Our species has transitioned from being one among millions on Earth to the species that is single handedly transforming the entire planet to suit its own needs The New Ecology shows how today s ecology can provide the insights we need to appreciate the crucial role we play in this era of unprecedented global environmental transition Oswald Schmitz describes how the science of ecology is evolving to provide a better understanding of how human agency is shaping the natural world, often in never before seen ways The new ecology emphasizes the importance of conserving species diversity and envisions humans taking on new roles as thoughtful stewards of the environment It offers the ecological know how to maintain and enhance our planet s environmental performance and ecosystem production for the benefit of current and future generations Informative and engaging, this book provides the best available introduction to what this new ecology is all about and why it matters than ever before....
|Title||:||The New Ecology: Rethinking a Science for the Anthropocene|
|Publisher||:||Princeton University Press Reprint edition November 10, 2018|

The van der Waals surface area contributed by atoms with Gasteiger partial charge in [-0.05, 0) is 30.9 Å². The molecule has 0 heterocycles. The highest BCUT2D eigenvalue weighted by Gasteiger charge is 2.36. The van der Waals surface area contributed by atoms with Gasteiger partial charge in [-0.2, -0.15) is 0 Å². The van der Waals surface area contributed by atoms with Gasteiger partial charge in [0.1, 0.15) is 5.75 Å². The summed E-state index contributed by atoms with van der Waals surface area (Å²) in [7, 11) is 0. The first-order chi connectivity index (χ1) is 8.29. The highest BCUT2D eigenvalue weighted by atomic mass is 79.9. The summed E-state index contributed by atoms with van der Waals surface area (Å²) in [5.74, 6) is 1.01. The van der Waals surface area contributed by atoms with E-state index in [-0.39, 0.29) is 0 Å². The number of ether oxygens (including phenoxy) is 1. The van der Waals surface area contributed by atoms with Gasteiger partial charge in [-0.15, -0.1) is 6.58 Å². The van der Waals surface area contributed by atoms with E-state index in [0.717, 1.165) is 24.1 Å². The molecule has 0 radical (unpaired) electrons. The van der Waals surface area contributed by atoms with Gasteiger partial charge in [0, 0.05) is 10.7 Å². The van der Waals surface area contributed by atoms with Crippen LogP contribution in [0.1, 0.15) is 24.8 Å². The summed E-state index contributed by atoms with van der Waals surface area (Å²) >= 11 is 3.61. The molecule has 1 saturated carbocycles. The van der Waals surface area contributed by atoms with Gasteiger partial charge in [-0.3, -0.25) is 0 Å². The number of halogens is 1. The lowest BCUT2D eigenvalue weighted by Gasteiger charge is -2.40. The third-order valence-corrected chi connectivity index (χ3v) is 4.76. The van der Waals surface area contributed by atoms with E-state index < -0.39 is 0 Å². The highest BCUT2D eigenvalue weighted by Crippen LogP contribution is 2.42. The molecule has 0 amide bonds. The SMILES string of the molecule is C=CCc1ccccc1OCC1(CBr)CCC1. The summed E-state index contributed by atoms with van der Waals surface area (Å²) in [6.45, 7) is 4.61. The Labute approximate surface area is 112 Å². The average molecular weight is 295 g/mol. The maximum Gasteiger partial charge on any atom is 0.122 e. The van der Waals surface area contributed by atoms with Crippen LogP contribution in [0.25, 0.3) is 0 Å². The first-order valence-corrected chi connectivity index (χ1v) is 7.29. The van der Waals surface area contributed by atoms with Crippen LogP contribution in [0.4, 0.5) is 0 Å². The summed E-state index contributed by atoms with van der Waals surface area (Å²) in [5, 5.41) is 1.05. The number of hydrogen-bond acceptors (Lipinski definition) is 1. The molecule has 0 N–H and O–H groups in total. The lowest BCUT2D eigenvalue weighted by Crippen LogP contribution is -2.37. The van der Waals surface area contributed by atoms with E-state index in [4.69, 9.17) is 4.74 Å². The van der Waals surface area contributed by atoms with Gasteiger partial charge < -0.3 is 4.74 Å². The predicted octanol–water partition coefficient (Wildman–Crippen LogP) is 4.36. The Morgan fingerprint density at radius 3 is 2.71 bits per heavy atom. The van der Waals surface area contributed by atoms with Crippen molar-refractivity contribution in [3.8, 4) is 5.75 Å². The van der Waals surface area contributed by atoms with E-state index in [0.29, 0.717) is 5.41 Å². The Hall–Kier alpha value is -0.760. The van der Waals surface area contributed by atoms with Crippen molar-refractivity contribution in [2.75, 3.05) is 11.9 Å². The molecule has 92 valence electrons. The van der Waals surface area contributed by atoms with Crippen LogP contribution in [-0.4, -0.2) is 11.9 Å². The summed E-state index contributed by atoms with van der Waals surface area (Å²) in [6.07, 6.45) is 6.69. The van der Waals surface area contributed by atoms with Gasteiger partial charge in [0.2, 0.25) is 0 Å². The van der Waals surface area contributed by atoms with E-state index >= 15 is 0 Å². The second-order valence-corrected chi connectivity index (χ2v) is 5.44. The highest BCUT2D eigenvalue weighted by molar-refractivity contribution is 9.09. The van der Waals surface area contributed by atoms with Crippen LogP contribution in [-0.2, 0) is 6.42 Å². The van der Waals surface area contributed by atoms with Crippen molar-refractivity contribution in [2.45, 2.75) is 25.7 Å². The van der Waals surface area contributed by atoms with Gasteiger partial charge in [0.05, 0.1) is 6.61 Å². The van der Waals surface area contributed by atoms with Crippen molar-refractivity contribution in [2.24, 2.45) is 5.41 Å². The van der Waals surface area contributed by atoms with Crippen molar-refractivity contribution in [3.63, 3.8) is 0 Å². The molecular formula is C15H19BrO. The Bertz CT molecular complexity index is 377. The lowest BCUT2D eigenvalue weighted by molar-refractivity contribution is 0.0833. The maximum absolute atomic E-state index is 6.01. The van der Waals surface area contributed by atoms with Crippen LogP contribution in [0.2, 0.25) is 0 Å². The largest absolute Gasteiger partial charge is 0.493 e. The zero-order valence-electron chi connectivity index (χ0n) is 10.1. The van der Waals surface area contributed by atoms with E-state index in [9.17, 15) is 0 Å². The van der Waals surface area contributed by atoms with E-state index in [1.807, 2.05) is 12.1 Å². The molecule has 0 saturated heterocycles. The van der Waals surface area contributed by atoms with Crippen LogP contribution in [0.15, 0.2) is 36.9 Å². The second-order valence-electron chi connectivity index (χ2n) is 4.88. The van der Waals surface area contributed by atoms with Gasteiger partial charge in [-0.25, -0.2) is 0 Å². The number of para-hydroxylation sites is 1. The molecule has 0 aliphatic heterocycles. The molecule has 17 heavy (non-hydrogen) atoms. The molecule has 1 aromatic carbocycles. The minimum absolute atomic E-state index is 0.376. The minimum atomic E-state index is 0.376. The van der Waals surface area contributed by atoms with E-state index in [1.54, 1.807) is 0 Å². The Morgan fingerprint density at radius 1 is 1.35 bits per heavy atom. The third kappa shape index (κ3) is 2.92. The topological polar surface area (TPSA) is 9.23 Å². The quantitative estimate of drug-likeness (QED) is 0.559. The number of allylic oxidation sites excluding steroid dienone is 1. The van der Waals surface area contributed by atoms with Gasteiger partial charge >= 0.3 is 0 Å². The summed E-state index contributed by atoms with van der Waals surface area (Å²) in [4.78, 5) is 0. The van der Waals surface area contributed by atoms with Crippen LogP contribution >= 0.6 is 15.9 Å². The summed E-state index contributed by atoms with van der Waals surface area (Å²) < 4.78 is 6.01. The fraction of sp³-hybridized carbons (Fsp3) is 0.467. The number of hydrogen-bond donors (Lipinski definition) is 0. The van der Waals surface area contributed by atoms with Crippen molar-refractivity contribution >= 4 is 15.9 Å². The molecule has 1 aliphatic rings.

|Number of Pages||:||256 pages|
|File Size||:||669 KB|
|Status||:||Available For Download|
|Last checked||:||21 Minutes ago!|
The New Ecology: Rethinking a Science for the Anthropocene Reviews
Great book for anyone curious about how human and environmental prosperity are intertwined. For transparency, I know Dr. Schmitz well and am very familiar with his research and academic writing. I am thoroughly impressed by this book's ability to distill complex ecological and social issues into a narrative that anyone can read and appreciate.
This is a brilliant, well-timed, little masterpiece. Oswald Schmitz cuts right through the debate over a good anthropocene vs. a bad anthropocene, offering a new paradigm of understanding that transcends traditional ecological thinking, which, in so many respects, has become a rebuke of man. In place of this rebuke, Os presents --in simple, visceral and readable prose-- another alternative, a third way, between the quest to return to pristine nature (the rebuke of modernity) and the journey to transcend it (the celebration of modernity). This third way of thinking is the best hope we have of generating a habitable future. Oz makes clear that we needn't be afraid of transgressing natural limits nor working within them. He inspires with a call for human-directed opportunity. And by book's end, has us believing that we can do it, will do it, and that, in fact, the new era for people and planet driven by this third way of thinking has already begun. I loved this book. couldn't put it down. I recommend it highly and it will now be required reading in my classes.